The Sustainability Debate Regarding Tourism



The Sustainability Debate Regarding Tourism

Authors

D H P Verbeek, Telos - Tilburg University, NL

Description

This paper portrays the position of tourists in the sustainability debate. Consumers have a different stand towards environmental issues related to tourism and travelling behaviour than those related to consumption behaviour in general.

Abstract

The tourism industry is faced with the challenge of a more sustainable development of tourism. Based on current research on consumption behaviour, it can be expected that in aiming for a sustainable development of tourism and travelling behaviour, people?s attitudes towards environmental issues are crucial. In the social-psychological stream of research on environmental-friendly behaviour, it is often claimed that positive attitudes towards the environment are one of the important preconditions for behavioural changes.
The Social Practices Approach (SPA; Spaargaren, 1997; 2003; Spaargaren & Van Vliet, 2000) helps to acknowledge that every citizen has a certain specific mixture of environmental or non-environmental performances, differing from one social practice to the next. This means that the same person can express a high environmental behaviour on one social practice and express no environmental behaviour at all at a different social practice. With this reasoning the Social Practices Approach deals with the unrealistic idea that groups of people can be discerned who are either entirely sustainable-oriented, non-sustainable oriented or in between (Spaargaren et al., 2007).
In line with SPA, that emphasizes the importance of contextuality in sustainable development of consumption behaviour, the expectation is that people have a different stand towards environmental issues related to tourism and travelling behaviour than towards their consumption behaviour in general. What makes this paper distinctive from most papers that investigate environmental attitudes among citizen-consumers, is that in this paper we explore the environmental attitude with regard to tourism as a specific consumption domain besides asking consumers to report their environmental attitudes in general.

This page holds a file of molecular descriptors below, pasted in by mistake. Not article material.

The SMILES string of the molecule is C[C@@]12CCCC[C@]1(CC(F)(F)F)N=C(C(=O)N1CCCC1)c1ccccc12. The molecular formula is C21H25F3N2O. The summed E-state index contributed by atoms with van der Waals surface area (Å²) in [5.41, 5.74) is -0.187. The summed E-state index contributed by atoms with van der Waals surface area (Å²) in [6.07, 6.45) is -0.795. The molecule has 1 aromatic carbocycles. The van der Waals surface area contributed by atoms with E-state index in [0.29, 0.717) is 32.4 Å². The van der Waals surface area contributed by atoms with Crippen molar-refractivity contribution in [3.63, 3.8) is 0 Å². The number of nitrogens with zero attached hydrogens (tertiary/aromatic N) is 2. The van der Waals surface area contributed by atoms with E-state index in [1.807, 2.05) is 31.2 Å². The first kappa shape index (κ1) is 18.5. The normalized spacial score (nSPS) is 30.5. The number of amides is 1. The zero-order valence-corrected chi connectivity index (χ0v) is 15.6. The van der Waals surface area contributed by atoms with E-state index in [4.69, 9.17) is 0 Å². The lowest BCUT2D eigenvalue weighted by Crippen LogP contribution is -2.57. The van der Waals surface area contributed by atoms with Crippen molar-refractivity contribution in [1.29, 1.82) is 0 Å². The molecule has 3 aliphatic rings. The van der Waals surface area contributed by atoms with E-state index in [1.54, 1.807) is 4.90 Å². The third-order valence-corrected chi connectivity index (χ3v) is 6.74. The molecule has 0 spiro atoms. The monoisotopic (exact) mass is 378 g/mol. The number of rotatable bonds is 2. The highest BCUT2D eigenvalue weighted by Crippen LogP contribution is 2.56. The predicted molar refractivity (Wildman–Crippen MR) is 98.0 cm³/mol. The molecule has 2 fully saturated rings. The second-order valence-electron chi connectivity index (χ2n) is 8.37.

This paper presents the results of the large-scale survey (Contrast survey, Summer 2008, N=2906) and thereby portrays whether tourists recognize the environmental problems caused by tourism, what solutions they perceive desirable, and whether tourists see themselves as (co-)responsible actors in the sustainable development process. It is an analysis of the position of tourists in the sustainability debate.
The results of the survey analysis revealed that there are indeed clear differences between people?s general view and their tourism-based view on the recognition of the environmental problem, the necessity to take measures to mitigate these problems and the attribution of responsibilities to government, market and consumers themselves. In general, people acknowledge the existence of environmental problems and the fact that part of the negative environmental effects are caused by tourism behaviour, whereas in tourism there is a large group of people that are sceptic about the claimed environmental pollution caused by tourism. They think that the environmental effects of tourism and travelling behaviour are being overexaggerated and perceive it unnecessary and undesirable to take measures in the tourism domain. Furthermore, whereas based on their general environmental attitudes there is a substantive group of people that see a role for themselves in a sustainable development of their consumption behaviour and chooses to buy more environmental-friendly products, the number of people that views themselves as co-responsible in a process towards more sustainable tourism and travelling behaviour is much smaller. The survey confirms the idea that, among the people who acknowledge the environmental effects of tourism and travelling behaviour, there is a strong tendency to ascribe responsibilities to solve these problems to governmental bodies and tourism businesses.
Hence, these results reveal the relevance of taking the specific concerns towards environmental issues in the tourism consumption domain into consideration when investigating the receptiveness for behavioural changes towards more sustainable tourism and travelling behaviour.


References
Spaargaren, G. (1997). The Ecological Modernization of Production and Consumption. Essays in Environmental Sociology. Wageningen: Wageningen University Press.
Spaargaren, G. (2003). Sustainable consumption: A Theoretical and Environmental Policy Perspective. Society and Natural Resources, 16(8): 687-702.
Spaargaren, G. & Van Vliet, B. (2000). Lifestyles, Consumption and the Environment; the ecological modernization of domestic consumption. Environmental politics, 9(1): 50-76.
Spaargaren, G., Mommaas, J.T., Van den Burg, S., Maas, L., Drissen, E., Dagevos, H., Bargeman, A., Putman, L., Nijhuis, J., Verbeek, D., and Sargant, E. (2007). More sustainable Lifestyles and Consumption patterns. A theoretical perspective for the analysis of transition processes within consumption domains. TMP report. Wageningen: Environmental policy Group.

Publisher

Association for European Transport